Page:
[1,2] We have held a number of times that title to bush land is acquired by occupation thereof under claim of own[3ASR122]ership. In the case of Soliai v. Lagafua, No. 5-1949 (H.C. of Am. Samoa) we said “Occupation coupled with a claim of ownership will establish ownership to what was bush land before occupation. See 2 Blackstone 8. The view that the occupant who first takes possession of land with the intention of having it as his own thereby becomes the owner of it is approved in Maine’s Ancient Law (3rd Am. Ed.) at p. 238. This doctrine of acquisition of original title by the first occupant, accompanied by a claim of ownership, was approved by this court in the case of Faataliga v. Fano, No. 80-1948 (H.C. of Am. Samoa).” In the case of Soliai v. Levu, No. 6-1949 (H.C. of Am. Samoa) we said “This court judicially knows that when the members of a Samoan family took possession of bush land and used it in the early days, ownership was claimed not by such members in their own right but in behalf of their matai as owner of the communal family property.” And we said in Leasiolagi v. Fao, No. 12-1949 (H.C. of Am. Samoa) that ” And it was the custom for the matai and members of his family clearing bush land and occupying it to claim it as communal family land and not as the individually owned land of either the matai or the family members occupying it.” It is our conclusion from the evidence that the Alo Family became the owner of the land in dispute through first occupancy coupled with a claim of ownership before the Government was established. Of course, the cession of the Islands to the United States Government in 1900 did not affect private land titles. A Samoan family that owned land before the cession owned it after the cession. The effect of the cession was to transfer the sovereignty over the Islands to the United States Government.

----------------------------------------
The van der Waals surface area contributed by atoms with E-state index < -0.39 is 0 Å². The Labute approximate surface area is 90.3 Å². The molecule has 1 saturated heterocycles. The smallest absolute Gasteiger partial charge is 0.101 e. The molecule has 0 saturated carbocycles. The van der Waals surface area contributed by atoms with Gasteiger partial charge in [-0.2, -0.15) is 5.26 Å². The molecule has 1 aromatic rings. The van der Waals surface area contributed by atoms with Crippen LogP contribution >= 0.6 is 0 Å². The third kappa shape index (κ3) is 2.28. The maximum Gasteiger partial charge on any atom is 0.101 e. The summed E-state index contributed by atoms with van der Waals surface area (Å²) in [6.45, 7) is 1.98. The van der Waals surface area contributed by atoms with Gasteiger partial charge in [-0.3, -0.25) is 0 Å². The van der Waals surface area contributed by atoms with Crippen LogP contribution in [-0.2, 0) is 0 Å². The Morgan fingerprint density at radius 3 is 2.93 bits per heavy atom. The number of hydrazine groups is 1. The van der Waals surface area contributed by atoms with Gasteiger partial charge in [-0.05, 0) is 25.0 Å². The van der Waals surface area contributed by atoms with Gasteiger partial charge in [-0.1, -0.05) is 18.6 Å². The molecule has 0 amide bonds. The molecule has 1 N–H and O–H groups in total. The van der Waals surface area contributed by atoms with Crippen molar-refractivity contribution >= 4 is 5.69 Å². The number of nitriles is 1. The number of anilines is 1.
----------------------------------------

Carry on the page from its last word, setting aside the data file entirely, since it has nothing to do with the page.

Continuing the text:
[3] Having reached the conclusion that the Alo Family owned the land through occupancy coupled with claim of ownership prior to the establishment of the Government, we are next met with the question as to whether or not the [3ASR123] plaintiff and his aiga have acquired title to the land by adverse possession. “Continuity of possession is an essential element of adverse possession, and its existence and sufficiency depend upon the acts and conduct of the claimant. …” 1 Am.Jur. 877. “In addition to the necessity of having an open, notorious, exclusive, and hostile possession, as stated heretofore, it is also essential that such possession, in order that it may ripen into title, should be shown to have been continuous and uninterrupted for the full statutory period. The moment the possession is broken, it ceases to be effectual, because as soon and as often as a break occurs, the law restores the constructive possession of the owner.” 1 Am.Jur. 877-878. The period for the acquisition of title to land by adverse possession in American Samoa is 20 years. Sec. 907, A. S. Code. According to Fesagaiga’s own testimony, the Asuega people did not enter upon the land until 1918. They had possession of it for about four years and then vacated it letting the land grow to bush. In response to the question “Well, now, you say they (Asuega people) quit about after two years, that’s about 1920. Now, how long did they let it grow to bush after 1920?” Fesagaiga answered “Possibly four years.” In response to the question “Now, then, I believe you said the Asuega people had plantations on there (the disputed land) after they cut the big trees from about 1918 to 1922, that was for about four years and then the Fagasa people came in and plant plantations, is that correct?” Fesagaiga answered “After we left the land, your Honor, during those years the land was vacated there was no plantation then.” Then Fesagaiga was asked “Well, how long was it vacated with no plantations at all?” and he answered “I believe about at least five years.” He further testified that the Fagasa people began to cultivate the land about 1923 and that “they quit planting taro patches there approximately 1926 or 1927. Then, your Honor, a man by the name of [3ASR124] Falealili began-we occupy again the land somewhere around 1930 and plant taro patches there again.” He testified that from 1927 to 1930 there were no plantations on the land but that Falealili, the Asuega man, had plantations on it from about 1930 to 1934. Then in answer to the question “Now, then, from 1934 when he (Falealili) quit having plantations, what happened to the land?” he answered “I believe the land was vacated again until somewhere around 1938. I have seen some taro patches there on the particular part of the land owned by someone in Fagasa village. I don’t know I did not have a chance to inquire who the family was.” Then he was asked “All right, we’re up to 1938. Now, then, what happened?” to which he answered “The land-this part of the land toward Pago was vacated again and Fagasa people been upkeep the Fagasa side of the mountain until l or 2 years just prior the last World War.” No one had plantations on the land during the World War, it being occupied by the U.S. Marines as heretofore stated. It is very apparent from the testimony of Fesagaiga himself that the Asuega people, in whose right Fesagaiga claims the light of possession, did not have continuous possession of the land for 20 years. And it follows under the principles of law heretofore stated that they did not acquire title to it by adverse possession. Our conclusion then is that the disputed land is the property of the Alo Family of which Alo-Pepe and Suesue, the defendants, are both members and of which Alo-Pepe is a matai. There was no evidence of Alo people transferring the right of possession to Fesagaiga. In fact, they disputed his right of possession. Right of possession follows title. It follows, therefore, that the right of possession at the time Fesagaiga entered upon the land in September or October, 1953, and put in plantations was in the Alo people and it is still in them. Therefore, we conclude that the plaintiff is not entitled to an injunction restraining the defendants [3ASR125] from entering upon the disputed land and taking possession of it.